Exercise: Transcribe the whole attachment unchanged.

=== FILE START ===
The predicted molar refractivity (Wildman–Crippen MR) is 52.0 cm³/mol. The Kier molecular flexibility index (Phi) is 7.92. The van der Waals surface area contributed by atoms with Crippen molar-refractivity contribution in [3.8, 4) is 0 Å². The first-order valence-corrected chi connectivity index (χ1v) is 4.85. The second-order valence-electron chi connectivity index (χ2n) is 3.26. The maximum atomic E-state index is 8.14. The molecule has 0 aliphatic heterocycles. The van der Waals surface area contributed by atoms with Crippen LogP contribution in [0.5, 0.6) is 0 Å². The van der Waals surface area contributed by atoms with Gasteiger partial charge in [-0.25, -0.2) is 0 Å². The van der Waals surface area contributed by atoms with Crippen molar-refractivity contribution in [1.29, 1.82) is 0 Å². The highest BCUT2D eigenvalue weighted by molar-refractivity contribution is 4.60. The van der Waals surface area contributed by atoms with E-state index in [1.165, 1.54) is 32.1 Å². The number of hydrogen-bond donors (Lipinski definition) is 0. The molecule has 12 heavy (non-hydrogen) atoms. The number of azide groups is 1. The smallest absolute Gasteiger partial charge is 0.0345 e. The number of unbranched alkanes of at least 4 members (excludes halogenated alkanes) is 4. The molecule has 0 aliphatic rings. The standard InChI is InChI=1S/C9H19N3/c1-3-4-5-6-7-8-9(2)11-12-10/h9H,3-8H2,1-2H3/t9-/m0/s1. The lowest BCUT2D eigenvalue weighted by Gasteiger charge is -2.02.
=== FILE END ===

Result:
The predicted molar refractivity (Wildman–Crippen MR) is 52.0 cm³/mol. The Kier molecular flexibility index (Phi) is 7.92. The van der Waals surface area contributed by atoms with Crippen molar-refractivity contribution in [3.8, 4) is 0 Å². The first-order valence-corrected chi connectivity index (χ1v) is 4.85. The second-order valence-electron chi connectivity index (χ2n) is 3.26. The maximum atomic E-state index is 8.14. The molecule has 0 aliphatic heterocycles. The van der Waals surface area contributed by atoms with Crippen LogP contribution in [0.5, 0.6) is 0 Å². The van der Waals surface area contributed by atoms with Gasteiger partial charge in [-0.25, -0.2) is 0 Å². The van der Waals surface area contributed by atoms with Crippen molar-refractivity contribution in [1.29, 1.82) is 0 Å². The highest BCUT2D eigenvalue weighted by molar-refractivity contribution is 4.60. The van der Waals surface area contributed by atoms with E-state index in [1.165, 1.54) is 32.1 Å². The number of hydrogen-bond donors (Lipinski definition) is 0. The molecule has 12 heavy (non-hydrogen) atoms. The number of azide groups is 1. The smallest absolute Gasteiger partial charge is 0.0345 e. The number of unbranched alkanes of at least 4 members (excludes halogenated alkanes) is 4. The molecule has 0 aliphatic rings. The standard InChI is InChI=1S/C9H19N3/c1-3-4-5-6-7-8-9(2)11-12-10/h9H,3-8H2,1-2H3/t9-/m0/s1. The lowest BCUT2D eigenvalue weighted by Gasteiger charge is -2.02.